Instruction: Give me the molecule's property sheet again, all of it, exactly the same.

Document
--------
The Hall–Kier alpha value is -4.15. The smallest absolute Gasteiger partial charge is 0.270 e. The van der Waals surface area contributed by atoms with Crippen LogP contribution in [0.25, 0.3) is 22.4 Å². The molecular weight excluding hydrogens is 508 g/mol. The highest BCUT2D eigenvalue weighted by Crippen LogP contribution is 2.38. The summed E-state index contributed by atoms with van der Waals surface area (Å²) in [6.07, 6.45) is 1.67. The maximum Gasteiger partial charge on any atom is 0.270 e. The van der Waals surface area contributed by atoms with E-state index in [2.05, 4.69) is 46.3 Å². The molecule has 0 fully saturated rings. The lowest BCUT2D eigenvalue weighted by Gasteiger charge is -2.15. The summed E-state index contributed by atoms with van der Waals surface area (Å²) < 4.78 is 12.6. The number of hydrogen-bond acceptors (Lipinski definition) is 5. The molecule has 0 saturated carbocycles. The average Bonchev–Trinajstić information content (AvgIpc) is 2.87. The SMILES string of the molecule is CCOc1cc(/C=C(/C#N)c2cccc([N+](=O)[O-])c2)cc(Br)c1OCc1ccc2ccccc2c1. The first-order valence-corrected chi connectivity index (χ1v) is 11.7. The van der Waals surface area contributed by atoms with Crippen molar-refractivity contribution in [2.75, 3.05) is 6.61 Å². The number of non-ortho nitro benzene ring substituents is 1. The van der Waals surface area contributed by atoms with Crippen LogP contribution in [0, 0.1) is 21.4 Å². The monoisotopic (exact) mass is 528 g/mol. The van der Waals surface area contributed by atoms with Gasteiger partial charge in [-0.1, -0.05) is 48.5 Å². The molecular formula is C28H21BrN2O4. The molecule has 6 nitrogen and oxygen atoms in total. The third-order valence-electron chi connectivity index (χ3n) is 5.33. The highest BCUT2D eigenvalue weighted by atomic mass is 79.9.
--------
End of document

The Hall–Kier alpha value is -4.15. The smallest absolute Gasteiger partial charge is 0.270 e. The van der Waals surface area contributed by atoms with Crippen LogP contribution in [0.25, 0.3) is 22.4 Å². The molecular weight excluding hydrogens is 508 g/mol. The highest BCUT2D eigenvalue weighted by Crippen LogP contribution is 2.38. The summed E-state index contributed by atoms with van der Waals surface area (Å²) in [6.07, 6.45) is 1.67. The maximum Gasteiger partial charge on any atom is 0.270 e. The van der Waals surface area contributed by atoms with E-state index in [2.05, 4.69) is 46.3 Å². The molecule has 0 fully saturated rings. The lowest BCUT2D eigenvalue weighted by Gasteiger charge is -2.15. The summed E-state index contributed by atoms with van der Waals surface area (Å²) < 4.78 is 12.6. The number of hydrogen-bond acceptors (Lipinski definition) is 5. The molecule has 0 saturated carbocycles. The average Bonchev–Trinajstić information content (AvgIpc) is 2.87. The SMILES string of the molecule is CCOc1cc(/C=C(/C#N)c2cccc([N+](=O)[O-])c2)cc(Br)c1OCc1ccc2ccccc2c1. The first-order valence-corrected chi connectivity index (χ1v) is 11.7. The van der Waals surface area contributed by atoms with Crippen molar-refractivity contribution in [2.75, 3.05) is 6.61 Å². The number of non-ortho nitro benzene ring substituents is 1. The van der Waals surface area contributed by atoms with Crippen LogP contribution in [0, 0.1) is 21.4 Å². The monoisotopic (exact) mass is 528 g/mol. The van der Waals surface area contributed by atoms with Gasteiger partial charge in [-0.1, -0.05) is 48.5 Å². The molecular formula is C28H21BrN2O4. The molecule has 6 nitrogen and oxygen atoms in total. The third-order valence-electron chi connectivity index (χ3n) is 5.33. The highest BCUT2D eigenvalue weighted by atomic mass is 79.9.